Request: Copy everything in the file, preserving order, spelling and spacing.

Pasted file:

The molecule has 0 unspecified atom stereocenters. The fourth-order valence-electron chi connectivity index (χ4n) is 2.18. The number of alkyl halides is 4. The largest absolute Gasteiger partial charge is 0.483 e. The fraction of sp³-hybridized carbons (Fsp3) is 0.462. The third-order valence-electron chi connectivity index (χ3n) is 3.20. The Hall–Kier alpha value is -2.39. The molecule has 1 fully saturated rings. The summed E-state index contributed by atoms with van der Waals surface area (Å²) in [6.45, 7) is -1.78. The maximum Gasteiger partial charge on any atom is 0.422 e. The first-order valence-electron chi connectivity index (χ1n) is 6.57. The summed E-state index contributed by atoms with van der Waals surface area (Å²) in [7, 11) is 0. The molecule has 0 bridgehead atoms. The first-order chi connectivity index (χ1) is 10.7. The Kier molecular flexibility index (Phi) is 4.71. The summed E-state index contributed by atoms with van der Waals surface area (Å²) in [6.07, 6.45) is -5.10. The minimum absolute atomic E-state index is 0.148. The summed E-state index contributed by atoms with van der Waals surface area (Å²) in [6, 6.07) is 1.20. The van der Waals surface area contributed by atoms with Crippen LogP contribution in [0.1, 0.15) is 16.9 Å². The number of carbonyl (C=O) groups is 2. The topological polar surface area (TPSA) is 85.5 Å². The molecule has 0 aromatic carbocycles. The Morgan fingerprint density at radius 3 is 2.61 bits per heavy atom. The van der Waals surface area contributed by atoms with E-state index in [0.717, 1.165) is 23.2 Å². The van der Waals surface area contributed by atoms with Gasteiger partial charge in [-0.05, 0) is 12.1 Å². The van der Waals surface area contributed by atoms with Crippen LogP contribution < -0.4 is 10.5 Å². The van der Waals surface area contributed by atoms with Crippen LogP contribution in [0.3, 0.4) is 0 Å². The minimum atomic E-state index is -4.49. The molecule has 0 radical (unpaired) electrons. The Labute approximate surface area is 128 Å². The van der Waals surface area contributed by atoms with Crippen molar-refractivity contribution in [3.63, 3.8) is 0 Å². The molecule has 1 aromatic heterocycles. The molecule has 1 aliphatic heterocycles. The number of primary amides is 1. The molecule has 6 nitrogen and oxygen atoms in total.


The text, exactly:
The molecule has 0 unspecified atom stereocenters. The fourth-order valence-electron chi connectivity index (χ4n) is 2.18. The number of alkyl halides is 4. The largest absolute Gasteiger partial charge is 0.483 e. The fraction of sp³-hybridized carbons (Fsp3) is 0.462. The third-order valence-electron chi connectivity index (χ3n) is 3.20. The Hall–Kier alpha value is -2.39. The molecule has 1 fully saturated rings. The summed E-state index contributed by atoms with van der Waals surface area (Å²) in [6.45, 7) is -1.78. The maximum Gasteiger partial charge on any atom is 0.422 e. The first-order valence-electron chi connectivity index (χ1n) is 6.57. The summed E-state index contributed by atoms with van der Waals surface area (Å²) in [7, 11) is 0. The molecule has 0 bridgehead atoms. The first-order chi connectivity index (χ1) is 10.7. The Kier molecular flexibility index (Phi) is 4.71. The summed E-state index contributed by atoms with van der Waals surface area (Å²) in [6.07, 6.45) is -5.10. The minimum absolute atomic E-state index is 0.148. The summed E-state index contributed by atoms with van der Waals surface area (Å²) in [6, 6.07) is 1.20. The van der Waals surface area contributed by atoms with Crippen LogP contribution in [0.1, 0.15) is 16.9 Å². The number of carbonyl (C=O) groups is 2. The topological polar surface area (TPSA) is 85.5 Å². The molecule has 0 aromatic carbocycles. The Morgan fingerprint density at radius 3 is 2.61 bits per heavy atom. The van der Waals surface area contributed by atoms with E-state index in [0.717, 1.165) is 23.2 Å². The van der Waals surface area contributed by atoms with Gasteiger partial charge in [-0.05, 0) is 12.1 Å². The van der Waals surface area contributed by atoms with Crippen LogP contribution < -0.4 is 10.5 Å². The van der Waals surface area contributed by atoms with Crippen LogP contribution in [0.3, 0.4) is 0 Å². The minimum atomic E-state index is -4.49. The molecule has 0 radical (unpaired) electrons. The Labute approximate surface area is 128 Å². The van der Waals surface area contributed by atoms with Crippen molar-refractivity contribution in [3.63, 3.8) is 0 Å². The molecule has 1 aromatic heterocycles. The molecule has 1 aliphatic heterocycles. The number of primary amides is 1. The molecule has 6 nitrogen and oxygen atoms in total.